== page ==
Harold Bindloss.

A Prairie Courtship

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"I had thought of that."

"I believe it's necessary. We can't let Mavy be turned out now, and if he won't ask a favor of a man who would grant it willingly if he could, somebody must do it for him."

Then she laid her hand caressingly on the girl's shoulder.

"I haven't been so pleased for a very long while. Keep a good courage. We'll find some means of outwitting Nevis."


It was about the middle of the afternoon when Alison reached the Hunter homestead, and she was slightly astonished when, on inquiring for Florence, a maid informed her that the latter was busy and could not be with her for some minutes. Alison had imagined from what she had seen on previous visits that in the warm weather Florence invariably spent her afternoons reclining in a canvas chair on the veranda. A couple of chairs stood on it when she arrived, and after the maid had gone she drew one back into the shadow, and sitting down looked out across the great stretch of grain in front of the house.

All round the edge of it there were scattered men and teams, but they were moving very slowly, and almost every minute the clatter of one or another of the binders ceased and she saw stooping figures busy in front of the machine. Though she could not make out exactly what they were doing, the state of the harvest-field seemed to explain why the delays were unavoidable. Great patches of the wheat lay prone; the part that stood upright looked tangled and torn, and there were wide stretches from which it had partially disappeared, leaving only ragged stubble mixed with crumpled straw. Alison had, however, seen other crops that had been wholly wiped out by the scourging hail. She waited about a quarter of an hour before Florence appeared, looking rather hot and dressed with unusual plainness.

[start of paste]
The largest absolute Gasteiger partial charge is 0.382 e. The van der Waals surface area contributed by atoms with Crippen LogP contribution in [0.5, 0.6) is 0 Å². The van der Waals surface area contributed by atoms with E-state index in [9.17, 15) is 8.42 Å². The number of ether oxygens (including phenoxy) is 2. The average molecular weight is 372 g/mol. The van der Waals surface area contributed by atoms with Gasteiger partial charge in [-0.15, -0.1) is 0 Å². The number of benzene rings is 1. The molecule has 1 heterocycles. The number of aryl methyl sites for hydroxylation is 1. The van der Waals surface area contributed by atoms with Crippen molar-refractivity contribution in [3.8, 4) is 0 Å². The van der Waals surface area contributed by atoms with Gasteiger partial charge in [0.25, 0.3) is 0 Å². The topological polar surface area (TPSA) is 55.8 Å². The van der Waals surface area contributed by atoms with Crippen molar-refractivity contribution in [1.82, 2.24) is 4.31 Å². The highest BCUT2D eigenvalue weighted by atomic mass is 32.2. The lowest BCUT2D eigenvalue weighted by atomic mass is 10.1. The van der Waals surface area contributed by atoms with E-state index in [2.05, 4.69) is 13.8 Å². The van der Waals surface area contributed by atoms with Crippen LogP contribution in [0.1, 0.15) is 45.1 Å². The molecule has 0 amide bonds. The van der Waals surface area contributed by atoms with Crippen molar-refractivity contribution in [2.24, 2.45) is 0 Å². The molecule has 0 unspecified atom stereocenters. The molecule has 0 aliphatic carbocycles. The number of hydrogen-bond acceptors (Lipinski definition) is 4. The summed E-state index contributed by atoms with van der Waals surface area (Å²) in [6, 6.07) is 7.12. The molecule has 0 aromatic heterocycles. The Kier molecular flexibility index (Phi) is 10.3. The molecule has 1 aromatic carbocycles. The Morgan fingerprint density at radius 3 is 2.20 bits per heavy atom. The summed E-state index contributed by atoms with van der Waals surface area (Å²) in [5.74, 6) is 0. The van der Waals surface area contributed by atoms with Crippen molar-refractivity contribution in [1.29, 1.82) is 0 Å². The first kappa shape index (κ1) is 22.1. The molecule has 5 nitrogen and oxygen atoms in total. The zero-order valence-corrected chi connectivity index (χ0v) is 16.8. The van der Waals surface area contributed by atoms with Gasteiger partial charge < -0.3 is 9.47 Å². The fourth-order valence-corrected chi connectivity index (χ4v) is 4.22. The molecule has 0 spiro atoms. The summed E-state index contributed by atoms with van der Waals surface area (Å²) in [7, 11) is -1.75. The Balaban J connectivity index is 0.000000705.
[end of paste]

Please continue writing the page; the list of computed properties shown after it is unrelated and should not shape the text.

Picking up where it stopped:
"You'll have to excuse me for keeping you, but I'm glad you came," she said. "I've been busy since seven o'clock this morning, and now that I've a little leisure it's a relief to sit down."

A gleam of amusement crept into Alison's eyes, and her companion evidently noticed it.

"It is rather a novelty in my case," she laughed. "On the other hand, there's no doubt that the exertion is necessary. The waste that has been going on in this homestead is positively alarming."

It cost Alison an effort to preserve a becoming gravity. Florence, who had presided over the place for several years, spoke as if the fact she mentioned, which had been patent to those who visited her for a considerable time, had only dawned upon her very recently.

"You are trying to set things straight?" she suggested.

"It threatens to prove a difficult task, but I'm making the attempt while I feel equal to it; and there's a certain interest even in looking into household accounts. For instance, I had an idea this morning that promised to save me three or four dollars a month, but when I mentioned it to Elcot he only grinned.

There are one or two respects in which I'm afraid he's a little extravagant."

Alison laughed outright. The idea that Florence, who had hitherto squandered money with both hands, should trouble herself about the saving of three dollars and complain of her self-denying husband's extravagance was irresistibly amusing.

"When did the desire to investigate affairs first get hold of you?" she asked.

"I believe that it was when I came back from Toronto," answered Florence thoughtfully. "Afterward we had the hail, and it became clear at once that there would have to be some cutting down of our expenses." Her face grew suddenly anxious as she glanced toward the grain. "That," she added, "ought to explain why the subject's an interesting one to me."